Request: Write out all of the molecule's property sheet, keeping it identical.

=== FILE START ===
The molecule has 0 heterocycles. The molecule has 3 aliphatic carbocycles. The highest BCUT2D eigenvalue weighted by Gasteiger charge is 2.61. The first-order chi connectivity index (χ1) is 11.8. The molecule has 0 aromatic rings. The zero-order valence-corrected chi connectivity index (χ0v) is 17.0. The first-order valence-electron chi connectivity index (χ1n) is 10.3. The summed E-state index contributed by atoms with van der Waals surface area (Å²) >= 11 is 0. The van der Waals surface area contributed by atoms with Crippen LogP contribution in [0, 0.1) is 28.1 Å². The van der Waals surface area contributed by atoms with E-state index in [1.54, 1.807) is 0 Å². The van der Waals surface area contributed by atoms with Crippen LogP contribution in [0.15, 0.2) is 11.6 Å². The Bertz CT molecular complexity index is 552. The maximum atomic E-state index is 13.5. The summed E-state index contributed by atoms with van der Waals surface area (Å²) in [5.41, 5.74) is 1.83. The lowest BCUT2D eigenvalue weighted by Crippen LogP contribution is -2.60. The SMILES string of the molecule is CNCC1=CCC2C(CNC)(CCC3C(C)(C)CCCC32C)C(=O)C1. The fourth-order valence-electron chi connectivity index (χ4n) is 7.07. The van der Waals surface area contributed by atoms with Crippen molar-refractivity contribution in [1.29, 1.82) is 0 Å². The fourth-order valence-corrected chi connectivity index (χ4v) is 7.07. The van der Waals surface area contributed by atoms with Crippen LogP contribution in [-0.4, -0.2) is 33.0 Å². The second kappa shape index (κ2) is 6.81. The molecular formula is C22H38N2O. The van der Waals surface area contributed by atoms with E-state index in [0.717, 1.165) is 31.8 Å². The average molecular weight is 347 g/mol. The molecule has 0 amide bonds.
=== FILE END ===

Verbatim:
The molecule has 0 heterocycles. The molecule has 3 aliphatic carbocycles. The highest BCUT2D eigenvalue weighted by Gasteiger charge is 2.61. The first-order chi connectivity index (χ1) is 11.8. The molecule has 0 aromatic rings. The zero-order valence-corrected chi connectivity index (χ0v) is 17.0. The first-order valence-electron chi connectivity index (χ1n) is 10.3. The summed E-state index contributed by atoms with van der Waals surface area (Å²) >= 11 is 0. The van der Waals surface area contributed by atoms with Crippen LogP contribution in [0, 0.1) is 28.1 Å². The van der Waals surface area contributed by atoms with E-state index in [1.54, 1.807) is 0 Å². The van der Waals surface area contributed by atoms with Crippen LogP contribution in [0.15, 0.2) is 11.6 Å². The Bertz CT molecular complexity index is 552. The maximum atomic E-state index is 13.5. The summed E-state index contributed by atoms with van der Waals surface area (Å²) in [5.41, 5.74) is 1.83. The lowest BCUT2D eigenvalue weighted by Crippen LogP contribution is -2.60. The SMILES string of the molecule is CNCC1=CCC2C(CNC)(CCC3C(C)(C)CCCC32C)C(=O)C1. The fourth-order valence-electron chi connectivity index (χ4n) is 7.07. The van der Waals surface area contributed by atoms with Crippen molar-refractivity contribution in [1.29, 1.82) is 0 Å². The fourth-order valence-corrected chi connectivity index (χ4v) is 7.07. The van der Waals surface area contributed by atoms with Crippen LogP contribution in [-0.4, -0.2) is 33.0 Å². The second kappa shape index (κ2) is 6.81. The molecular formula is C22H38N2O. The van der Waals surface area contributed by atoms with E-state index in [0.717, 1.165) is 31.8 Å². The average molecular weight is 347 g/mol. The molecule has 0 amide bonds.